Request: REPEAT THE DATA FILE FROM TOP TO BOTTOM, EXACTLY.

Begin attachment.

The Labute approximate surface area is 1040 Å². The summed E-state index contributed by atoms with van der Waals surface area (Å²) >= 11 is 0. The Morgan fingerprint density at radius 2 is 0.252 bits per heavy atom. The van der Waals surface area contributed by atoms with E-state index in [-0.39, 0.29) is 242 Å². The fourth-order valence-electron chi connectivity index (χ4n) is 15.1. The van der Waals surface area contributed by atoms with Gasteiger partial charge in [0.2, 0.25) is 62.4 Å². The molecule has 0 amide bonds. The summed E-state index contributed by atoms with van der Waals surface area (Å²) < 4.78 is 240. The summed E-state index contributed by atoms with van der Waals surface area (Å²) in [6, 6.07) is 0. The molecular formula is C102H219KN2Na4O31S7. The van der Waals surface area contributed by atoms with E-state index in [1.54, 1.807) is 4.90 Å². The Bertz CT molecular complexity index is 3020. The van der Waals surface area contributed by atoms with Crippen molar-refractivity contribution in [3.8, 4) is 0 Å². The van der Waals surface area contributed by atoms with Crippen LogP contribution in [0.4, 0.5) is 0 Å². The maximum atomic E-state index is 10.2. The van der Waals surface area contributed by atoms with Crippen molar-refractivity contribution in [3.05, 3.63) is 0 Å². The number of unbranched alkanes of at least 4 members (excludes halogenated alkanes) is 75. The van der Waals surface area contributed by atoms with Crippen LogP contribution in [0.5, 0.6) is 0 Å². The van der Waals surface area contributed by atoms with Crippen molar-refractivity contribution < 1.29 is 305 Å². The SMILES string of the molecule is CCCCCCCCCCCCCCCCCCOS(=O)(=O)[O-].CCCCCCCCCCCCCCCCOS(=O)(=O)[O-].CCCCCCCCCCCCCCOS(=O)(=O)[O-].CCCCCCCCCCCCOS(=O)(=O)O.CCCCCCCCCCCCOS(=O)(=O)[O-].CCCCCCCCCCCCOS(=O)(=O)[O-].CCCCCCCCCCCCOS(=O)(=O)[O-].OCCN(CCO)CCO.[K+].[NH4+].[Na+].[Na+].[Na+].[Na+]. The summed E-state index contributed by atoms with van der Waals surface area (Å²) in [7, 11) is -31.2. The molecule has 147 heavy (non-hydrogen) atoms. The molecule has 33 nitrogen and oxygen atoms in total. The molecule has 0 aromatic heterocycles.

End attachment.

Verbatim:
The Labute approximate surface area is 1040 Å². The summed E-state index contributed by atoms with van der Waals surface area (Å²) >= 11 is 0. The Morgan fingerprint density at radius 2 is 0.252 bits per heavy atom. The van der Waals surface area contributed by atoms with E-state index in [-0.39, 0.29) is 242 Å². The fourth-order valence-electron chi connectivity index (χ4n) is 15.1. The van der Waals surface area contributed by atoms with Gasteiger partial charge in [0.2, 0.25) is 62.4 Å². The molecule has 0 amide bonds. The summed E-state index contributed by atoms with van der Waals surface area (Å²) < 4.78 is 240. The summed E-state index contributed by atoms with van der Waals surface area (Å²) in [6, 6.07) is 0. The molecular formula is C102H219KN2Na4O31S7. The van der Waals surface area contributed by atoms with E-state index in [1.54, 1.807) is 4.90 Å². The Bertz CT molecular complexity index is 3020. The van der Waals surface area contributed by atoms with Crippen molar-refractivity contribution in [3.8, 4) is 0 Å². The van der Waals surface area contributed by atoms with Crippen LogP contribution in [0.4, 0.5) is 0 Å². The maximum atomic E-state index is 10.2. The van der Waals surface area contributed by atoms with Crippen molar-refractivity contribution in [3.05, 3.63) is 0 Å². The number of unbranched alkanes of at least 4 members (excludes halogenated alkanes) is 75. The van der Waals surface area contributed by atoms with Crippen LogP contribution in [0.5, 0.6) is 0 Å². The van der Waals surface area contributed by atoms with Crippen molar-refractivity contribution < 1.29 is 305 Å². The SMILES string of the molecule is CCCCCCCCCCCCCCCCCCOS(=O)(=O)[O-].CCCCCCCCCCCCCCCCOS(=O)(=O)[O-].CCCCCCCCCCCCCCOS(=O)(=O)[O-].CCCCCCCCCCCCOS(=O)(=O)O.CCCCCCCCCCCCOS(=O)(=O)[O-].CCCCCCCCCCCCOS(=O)(=O)[O-].CCCCCCCCCCCCOS(=O)(=O)[O-].OCCN(CCO)CCO.[K+].[NH4+].[Na+].[Na+].[Na+].[Na+]. The summed E-state index contributed by atoms with van der Waals surface area (Å²) in [7, 11) is -31.2. The molecule has 147 heavy (non-hydrogen) atoms. The molecule has 33 nitrogen and oxygen atoms in total. The molecule has 0 aromatic heterocycles.